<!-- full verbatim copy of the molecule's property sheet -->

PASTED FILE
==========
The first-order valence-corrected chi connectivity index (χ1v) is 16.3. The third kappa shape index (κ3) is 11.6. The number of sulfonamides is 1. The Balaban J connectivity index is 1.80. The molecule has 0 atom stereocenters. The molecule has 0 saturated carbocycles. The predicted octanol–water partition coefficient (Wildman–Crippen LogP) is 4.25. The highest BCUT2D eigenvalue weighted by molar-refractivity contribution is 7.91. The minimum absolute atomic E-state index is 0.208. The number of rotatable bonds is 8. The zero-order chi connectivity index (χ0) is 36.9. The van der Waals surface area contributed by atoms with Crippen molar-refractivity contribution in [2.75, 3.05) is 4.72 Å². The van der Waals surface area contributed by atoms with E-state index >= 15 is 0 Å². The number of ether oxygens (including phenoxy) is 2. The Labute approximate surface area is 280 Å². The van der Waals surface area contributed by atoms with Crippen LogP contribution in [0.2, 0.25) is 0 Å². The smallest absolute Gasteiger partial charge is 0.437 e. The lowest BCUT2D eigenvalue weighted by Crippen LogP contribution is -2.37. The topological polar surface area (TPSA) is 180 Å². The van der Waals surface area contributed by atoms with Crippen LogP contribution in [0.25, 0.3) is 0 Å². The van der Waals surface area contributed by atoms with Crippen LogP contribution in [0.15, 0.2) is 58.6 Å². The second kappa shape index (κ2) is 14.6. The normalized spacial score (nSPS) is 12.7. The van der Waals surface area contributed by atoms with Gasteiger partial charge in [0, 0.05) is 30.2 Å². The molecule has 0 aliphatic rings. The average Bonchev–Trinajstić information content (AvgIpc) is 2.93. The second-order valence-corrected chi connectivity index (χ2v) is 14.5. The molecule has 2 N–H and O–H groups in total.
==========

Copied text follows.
The first-order valence-corrected chi connectivity index (χ1v) is 16.3. The third kappa shape index (κ3) is 11.6. The number of sulfonamides is 1. The Balaban J connectivity index is 1.80. The molecule has 0 atom stereocenters. The molecule has 0 saturated carbocycles. The predicted octanol–water partition coefficient (Wildman–Crippen LogP) is 4.25. The highest BCUT2D eigenvalue weighted by molar-refractivity contribution is 7.91. The minimum absolute atomic E-state index is 0.208. The number of rotatable bonds is 8. The zero-order chi connectivity index (χ0) is 36.9. The van der Waals surface area contributed by atoms with Crippen molar-refractivity contribution in [2.75, 3.05) is 4.72 Å². The van der Waals surface area contributed by atoms with E-state index >= 15 is 0 Å². The number of ether oxygens (including phenoxy) is 2. The Labute approximate surface area is 280 Å². The van der Waals surface area contributed by atoms with Crippen LogP contribution in [0.2, 0.25) is 0 Å². The smallest absolute Gasteiger partial charge is 0.437 e. The lowest BCUT2D eigenvalue weighted by Crippen LogP contribution is -2.37. The topological polar surface area (TPSA) is 180 Å². The van der Waals surface area contributed by atoms with Crippen LogP contribution in [0.25, 0.3) is 0 Å². The van der Waals surface area contributed by atoms with Crippen LogP contribution in [0.15, 0.2) is 58.6 Å². The second kappa shape index (κ2) is 14.6. The normalized spacial score (nSPS) is 12.7. The van der Waals surface area contributed by atoms with Gasteiger partial charge in [0, 0.05) is 30.2 Å². The molecule has 0 aliphatic rings. The average Bonchev–Trinajstić information content (AvgIpc) is 2.93. The second-order valence-corrected chi connectivity index (χ2v) is 14.5. The molecule has 2 N–H and O–H groups in total.